These are stories Report on Business is following Friday, April 4, 2014.
The Canadian dollar popped above the 91-cent (U.S.) mark today as the country’s March jobs report came in much better than expected, the latest in a series of stronger economic readings.
The loonie, as the country’s dollar coin is known, climbed to about 91.1 cents by late in the day, after the Statistics Canada report showing 42,900 jobs created last March.
That was up from 90.7 cents in advance of not only the Statistics Canada report, but also a fresh reading of the U.S. labour market.
The Canadian report was stronger than forecast, while the U.S. release was somewhat in line with what economists had anticipated.
“In Canada, we now have a string of better-than-expected releases,” said chief currency strategist Camilla Sutton of Bank of Nova Scotia, referring to earlier measures of gross domestic product and inflation.
The loonie had been a long decline, being hit most recently by the different tones of the Canadian and U.S. central banks, though of late that has levelled off. Indeed, the currency has picked up from its most recent depths.
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Canada’s jobless rate dipped below the 7-per-cent mark in March as the economy churned out 42,900 jobs, though many of them part-time positions.
Young people, in particular, saw a more robust labour market, Statistics Canada said today.
Employment in Canada is now up by 190,000 since March, 2013, and, as The Globe and Mail’s Tavia Grant reports, the jobless rate is down to 6.9 per cent from 7 per cent in February.
Among young people between the ages of 15 and 24, employment climbed by 33,000 last month. Having said that, the youth jobless rate held steady at a still-high 13.6 per cent, with more young people joining the work force.
The gains came in the public sector, with more than 39,000 new jobs, while private employers hired about 4,000 people.
Part-time work accounted for most of the increase, at about 30,000, though full-time jobs rose by almost 13,000.
Chief economist Avery Shenfeld of CIBC World Markets said some observers may “downplay” the March numbers because measures of part-time and public-sector work show volatility and private-sector and full-time increases were softer.
“But we note that private sector employment is up 1.8 per cent from a year ago, with the public sector and self-employment both flat,” he said.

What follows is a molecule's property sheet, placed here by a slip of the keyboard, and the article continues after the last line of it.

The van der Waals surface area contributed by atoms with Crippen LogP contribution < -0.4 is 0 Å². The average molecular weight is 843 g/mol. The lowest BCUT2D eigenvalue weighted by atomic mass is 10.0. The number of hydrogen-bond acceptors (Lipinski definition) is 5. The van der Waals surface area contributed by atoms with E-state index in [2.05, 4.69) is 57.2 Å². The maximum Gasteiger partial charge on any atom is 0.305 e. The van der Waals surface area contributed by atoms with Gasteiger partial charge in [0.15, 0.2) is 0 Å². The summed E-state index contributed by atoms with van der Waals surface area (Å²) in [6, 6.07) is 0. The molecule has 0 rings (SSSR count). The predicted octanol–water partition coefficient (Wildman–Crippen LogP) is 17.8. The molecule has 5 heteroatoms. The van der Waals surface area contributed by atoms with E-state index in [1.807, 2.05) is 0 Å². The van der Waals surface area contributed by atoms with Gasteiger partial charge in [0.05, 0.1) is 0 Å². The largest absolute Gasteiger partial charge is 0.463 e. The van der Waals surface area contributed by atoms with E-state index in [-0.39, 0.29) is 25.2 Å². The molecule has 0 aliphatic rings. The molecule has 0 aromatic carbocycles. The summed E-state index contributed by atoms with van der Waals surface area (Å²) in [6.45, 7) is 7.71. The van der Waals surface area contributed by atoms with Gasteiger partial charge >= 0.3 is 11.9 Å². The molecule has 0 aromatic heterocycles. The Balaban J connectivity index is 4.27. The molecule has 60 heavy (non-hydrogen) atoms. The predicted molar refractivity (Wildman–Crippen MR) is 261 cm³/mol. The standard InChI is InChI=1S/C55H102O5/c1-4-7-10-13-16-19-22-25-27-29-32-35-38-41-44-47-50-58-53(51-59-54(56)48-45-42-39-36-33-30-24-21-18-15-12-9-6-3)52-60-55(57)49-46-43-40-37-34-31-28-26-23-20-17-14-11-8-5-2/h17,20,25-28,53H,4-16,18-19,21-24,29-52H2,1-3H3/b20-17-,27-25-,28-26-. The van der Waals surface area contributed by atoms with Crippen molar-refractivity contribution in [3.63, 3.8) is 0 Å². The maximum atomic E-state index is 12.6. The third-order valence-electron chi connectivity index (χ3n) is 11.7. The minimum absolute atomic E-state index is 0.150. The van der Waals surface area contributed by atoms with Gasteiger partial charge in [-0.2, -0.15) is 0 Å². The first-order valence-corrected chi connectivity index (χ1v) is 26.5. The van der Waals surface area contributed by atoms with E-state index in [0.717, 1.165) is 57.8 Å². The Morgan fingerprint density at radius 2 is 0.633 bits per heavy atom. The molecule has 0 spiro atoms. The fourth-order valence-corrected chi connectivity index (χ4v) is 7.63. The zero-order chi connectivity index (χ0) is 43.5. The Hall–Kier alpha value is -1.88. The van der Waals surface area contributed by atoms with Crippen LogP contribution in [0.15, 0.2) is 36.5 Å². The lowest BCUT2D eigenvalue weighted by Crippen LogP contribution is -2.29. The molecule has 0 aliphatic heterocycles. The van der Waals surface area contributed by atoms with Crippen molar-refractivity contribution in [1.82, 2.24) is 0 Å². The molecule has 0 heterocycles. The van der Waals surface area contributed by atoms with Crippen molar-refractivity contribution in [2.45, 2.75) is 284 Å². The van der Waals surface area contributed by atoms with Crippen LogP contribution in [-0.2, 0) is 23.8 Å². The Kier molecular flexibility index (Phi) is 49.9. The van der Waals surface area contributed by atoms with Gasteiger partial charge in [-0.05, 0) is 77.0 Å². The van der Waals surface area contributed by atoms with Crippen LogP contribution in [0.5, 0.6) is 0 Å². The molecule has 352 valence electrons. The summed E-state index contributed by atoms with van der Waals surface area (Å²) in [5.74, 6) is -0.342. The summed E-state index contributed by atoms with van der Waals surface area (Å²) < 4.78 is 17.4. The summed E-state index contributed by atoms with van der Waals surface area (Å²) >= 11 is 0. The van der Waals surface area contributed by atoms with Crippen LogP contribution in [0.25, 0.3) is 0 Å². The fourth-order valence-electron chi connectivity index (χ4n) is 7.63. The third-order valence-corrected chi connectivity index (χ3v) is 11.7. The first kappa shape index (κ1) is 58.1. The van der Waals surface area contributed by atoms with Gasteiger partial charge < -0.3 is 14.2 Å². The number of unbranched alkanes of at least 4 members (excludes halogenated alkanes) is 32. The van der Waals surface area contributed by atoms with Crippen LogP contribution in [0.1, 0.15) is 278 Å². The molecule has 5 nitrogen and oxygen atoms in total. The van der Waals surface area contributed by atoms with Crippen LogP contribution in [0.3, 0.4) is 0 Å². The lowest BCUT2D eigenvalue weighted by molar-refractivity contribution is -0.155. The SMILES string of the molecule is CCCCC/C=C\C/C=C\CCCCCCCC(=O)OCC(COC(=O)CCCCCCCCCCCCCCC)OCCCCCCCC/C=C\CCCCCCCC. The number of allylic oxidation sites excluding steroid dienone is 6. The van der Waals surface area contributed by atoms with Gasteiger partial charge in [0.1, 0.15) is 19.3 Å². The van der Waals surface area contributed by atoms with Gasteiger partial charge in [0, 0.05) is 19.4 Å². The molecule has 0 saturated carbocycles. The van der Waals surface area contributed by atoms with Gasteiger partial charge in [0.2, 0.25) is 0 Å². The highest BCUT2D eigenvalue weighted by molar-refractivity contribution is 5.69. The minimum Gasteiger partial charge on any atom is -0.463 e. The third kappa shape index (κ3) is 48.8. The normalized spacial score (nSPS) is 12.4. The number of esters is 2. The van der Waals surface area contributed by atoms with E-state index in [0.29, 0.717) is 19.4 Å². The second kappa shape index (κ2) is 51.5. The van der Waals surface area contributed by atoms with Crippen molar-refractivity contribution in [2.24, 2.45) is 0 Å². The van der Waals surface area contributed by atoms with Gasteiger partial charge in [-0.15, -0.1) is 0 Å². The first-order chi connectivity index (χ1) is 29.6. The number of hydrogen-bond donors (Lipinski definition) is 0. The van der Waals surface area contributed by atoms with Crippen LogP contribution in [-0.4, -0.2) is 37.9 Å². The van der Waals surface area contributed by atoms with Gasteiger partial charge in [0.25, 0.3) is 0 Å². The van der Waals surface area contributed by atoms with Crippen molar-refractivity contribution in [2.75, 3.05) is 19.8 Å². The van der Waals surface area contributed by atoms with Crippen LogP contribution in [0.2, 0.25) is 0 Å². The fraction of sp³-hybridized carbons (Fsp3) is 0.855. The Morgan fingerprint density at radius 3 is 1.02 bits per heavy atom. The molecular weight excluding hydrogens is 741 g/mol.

U.S. adds 192,000 jobs
The U.S. jobs report, meanwhile, showed 192,000 jobs created in March, in line with what many economists had expected, though below what some had hoped for.
The unemployment rate held steady at 6.7 per cent as more Americans went looking for work.
Not only was hiring strong, previous measures for January and February were revised up.
“The March employment report remains consistent with that of an improving economy,” said chief economist Stéfane Marion of National Bank of Canada.
“The level of private payrolls is now back to its pre-recession peak and the diffusion is good with a vast majority of industries now in the process of adding to their headcounts,” he added.
“We also take comfort from the fact that full-time employment remains on an uptrend with five consecutive gains and ten increases in the past 12 months.”
The stronger pace of hiring justifies the Federal Reserve’s calm in the face of disappointing data early this year, our Washington correspondent Kevin Carmichael writes.
Janet Yellen, the Fed chair, and other officials stuck with their plan to steadily reduce their monthly purchases of financial assets, betting that the economy was strength enough to push through a spate of weather interruptions. Before December, the U.S. economy had created more than 200,000 jobs in three of four months.
That first home
Amid all the angst over the housing market comes a new look that suggests younger Canadians will help support it.
That portion of the population in the 25-34 age group is increasing at a year-over-year pace of almost 2 per cent, says a Bank of Montreal economist.
Within that group, notes Robert Kavcic, the population in the 30-34 bracket is rising by 2.6 per cent, or the fastest in some 25 years.
The rise in the 25-34 group is “another fundamental support” for the residential real estate market, Mr. Kavcic believes.
“These age groups, of course, are prime years for first-time buying, having kids and then looking for a bigger yard,” the BMO economist said.
“Not also that the period when this group was in decline during the 1990s coincided with the prolonged bear market in Canadian housing,” he added in a research note, also citing Statistics Canada forecasts.
“Looking ahead, StatsCan projections show the 25-34 group still expanding over the next decade, albeit at a cooling rate.”
Mr. Kavcic’s observations come amid intense hand-wringing over the outlook for Canadian housing. Some observers believe the market is awfully frothy, while many others say it’s headed for a soft landing.
Add to that the questions surrounding the data on the market, as The Globe and Mail’s Tara Perkins reports.
- Rob Carrick: Gen Y: Don't believe the hype on home ownership
- Tara Perkins: Holes in housing market data have economists worried
- David Parkinson in ROB Insight (for subscribers): Canada is roaming blind through a statistical desert
- Tim Kiladze: TD CEO backs Ottawa's hands-off approach to mortgage rate cuts
- Tara Perkins: Why the doomsayers are wrong about Canada's housing market
- Video: This is Canada's new hottest housing market
Streetwise (for subscribers)
ROB Insight (for subscribers)
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